An Introduction to Hard Drive Cache: Definition and Importance [MiniTool Wiki]
Your computer is a complex machine, full of many smaller components, all working together. From CPU and GPU to hard drives and memory, every small part of a desktop or laptop must be integrated to perform operations and run applications.
If you are using PC hardware, you must be familiar with the main specifications of the hard disk, such as capacity, read/write speed, and disk speed. However, you may don’t know or ignore a feature that affects the hard disk’s speed: the size of the hard drive cache. Then, I will introduce what hard drive cache is and how it works.
What Is the Hard Drive Cache
What is the hard drive cache? Hard disk cache is often called disk buffer. As the name suggests, its purpose becomes clearer. When reading and writing data to the persistent storage on the platter, it acts as temporary storage for the hard drive.
You can regard the hard drive cache as being like RAM specifically for the hard drive. The hard drive has a built-in micro controller that controls and processes the data going in and out of the drive, just like the CPU. The cache works with the controller to store the memory being processed.
You can also regard it as a buffering video. Everyone has dealt with streaming a video on a slow connection. The video player waits to collect more data before or during playback to continue playing the video for smoother. When reading or writing data, the hard drive cache allows the hard drive to perform the same operation.
How Does Hard Drive Cache Do
How does hard drive cache do? When a hard drive reads and writes data, it must extract data from the platter. Usually, the hard drive uses the same data over and over again because you using computers may have to deal with one or two tasks at a time.
This drive speeds up your drive by keeping your or your programs' most used and recently used data in its cache, eliminating the need to pull it out of disk every time you need it.
The Hard Drive Cache’s Importance In Gaming
When loading the game, it will load from a file that already exists on your hard drive. This is the most obvious problem in slow hard drives with low caches. If you've been stuck in the game lobby waiting for the map to load, it may be because someone's hard drive is speeding and not fast enough. That's right, you and your game time can be affected by other people’s slow caches.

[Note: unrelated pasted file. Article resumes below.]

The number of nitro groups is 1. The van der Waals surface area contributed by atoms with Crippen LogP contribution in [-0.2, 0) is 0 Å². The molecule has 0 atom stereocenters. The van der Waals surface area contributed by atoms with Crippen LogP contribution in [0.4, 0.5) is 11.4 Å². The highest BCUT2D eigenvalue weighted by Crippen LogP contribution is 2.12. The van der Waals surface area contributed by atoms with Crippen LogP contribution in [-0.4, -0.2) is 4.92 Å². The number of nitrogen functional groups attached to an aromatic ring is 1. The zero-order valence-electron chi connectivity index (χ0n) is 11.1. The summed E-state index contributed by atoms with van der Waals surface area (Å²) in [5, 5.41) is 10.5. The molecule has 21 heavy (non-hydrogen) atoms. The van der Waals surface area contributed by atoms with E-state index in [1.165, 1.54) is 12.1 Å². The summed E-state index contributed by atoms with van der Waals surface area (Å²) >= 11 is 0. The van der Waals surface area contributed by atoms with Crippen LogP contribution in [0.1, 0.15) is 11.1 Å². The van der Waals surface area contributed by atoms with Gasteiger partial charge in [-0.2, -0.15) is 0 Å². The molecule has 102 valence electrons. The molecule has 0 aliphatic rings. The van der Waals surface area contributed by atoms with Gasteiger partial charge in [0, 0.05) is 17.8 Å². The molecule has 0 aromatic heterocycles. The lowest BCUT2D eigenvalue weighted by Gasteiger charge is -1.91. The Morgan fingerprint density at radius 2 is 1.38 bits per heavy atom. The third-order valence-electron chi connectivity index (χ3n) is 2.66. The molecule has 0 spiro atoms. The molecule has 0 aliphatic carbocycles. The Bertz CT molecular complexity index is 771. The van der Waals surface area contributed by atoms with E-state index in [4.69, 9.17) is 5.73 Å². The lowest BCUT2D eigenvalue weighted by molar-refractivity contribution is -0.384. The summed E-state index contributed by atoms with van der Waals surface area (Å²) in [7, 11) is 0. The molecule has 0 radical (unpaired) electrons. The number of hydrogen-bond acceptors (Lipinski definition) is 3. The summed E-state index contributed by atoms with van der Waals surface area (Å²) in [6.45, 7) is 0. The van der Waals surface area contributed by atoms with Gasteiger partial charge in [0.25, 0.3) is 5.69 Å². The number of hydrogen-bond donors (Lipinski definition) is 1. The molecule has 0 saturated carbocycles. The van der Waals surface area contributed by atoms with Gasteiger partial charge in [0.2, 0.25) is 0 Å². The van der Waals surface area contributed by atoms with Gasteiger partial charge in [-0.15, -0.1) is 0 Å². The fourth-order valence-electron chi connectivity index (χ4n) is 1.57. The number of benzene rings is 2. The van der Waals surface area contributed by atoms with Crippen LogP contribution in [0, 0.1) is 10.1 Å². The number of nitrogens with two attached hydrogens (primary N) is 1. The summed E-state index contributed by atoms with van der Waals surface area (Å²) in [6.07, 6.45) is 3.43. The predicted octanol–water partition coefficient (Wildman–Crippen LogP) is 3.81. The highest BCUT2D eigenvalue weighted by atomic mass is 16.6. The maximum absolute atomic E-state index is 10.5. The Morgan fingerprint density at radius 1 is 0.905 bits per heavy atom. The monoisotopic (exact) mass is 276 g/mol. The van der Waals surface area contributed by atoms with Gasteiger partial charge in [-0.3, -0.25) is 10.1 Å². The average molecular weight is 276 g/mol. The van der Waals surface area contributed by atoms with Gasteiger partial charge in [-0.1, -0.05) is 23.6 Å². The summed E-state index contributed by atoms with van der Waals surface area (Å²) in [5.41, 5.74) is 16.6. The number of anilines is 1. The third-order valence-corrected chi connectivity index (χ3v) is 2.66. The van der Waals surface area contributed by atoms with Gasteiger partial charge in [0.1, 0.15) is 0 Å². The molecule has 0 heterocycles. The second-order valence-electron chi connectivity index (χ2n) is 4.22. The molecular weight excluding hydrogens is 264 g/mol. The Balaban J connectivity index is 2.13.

The graphics of your game can also be affected by hard drive cache. You must have seen games with massive frame-rate issues. This is especially common in the 64-bit era games. When playing modern PC games, your system is running graphics-intensive programs and presenting a lot of visual data as you play the game.
This is done almost entirely by your graphics card. If you run into graphics problems, that's the first thing to do. However, you will find that slow hard drives or old hard drives that are about to crash will also limit the graphics performance of the system.
Faster hard drive cache and more reliable hard drive will improve graphics quality for games. Sometimes it may be necessary to replace the hard drive to make the game run smoothly again. You should have the best performance and the game will not be interrupted.
All in all, your hard drive cache stores the large files needed to play the game-like a table with all the important files on it. The cache is like the hard disk's RAM and temporarily saves the information when the hard disk starts to write information permanently.
However, you need a large table space to hold all the files. The more table spaces, the better. This will improve load-time performance, reduce graphics latency, and avoid glitches in open-world games.
If you want to improve gaming performance on Windows 10, this post will show you how to optimize Windows 10 for gaming.
To sum up, this post has introduced what hard drive cache is and how it works. Besides, you can know the importance of it in gaming.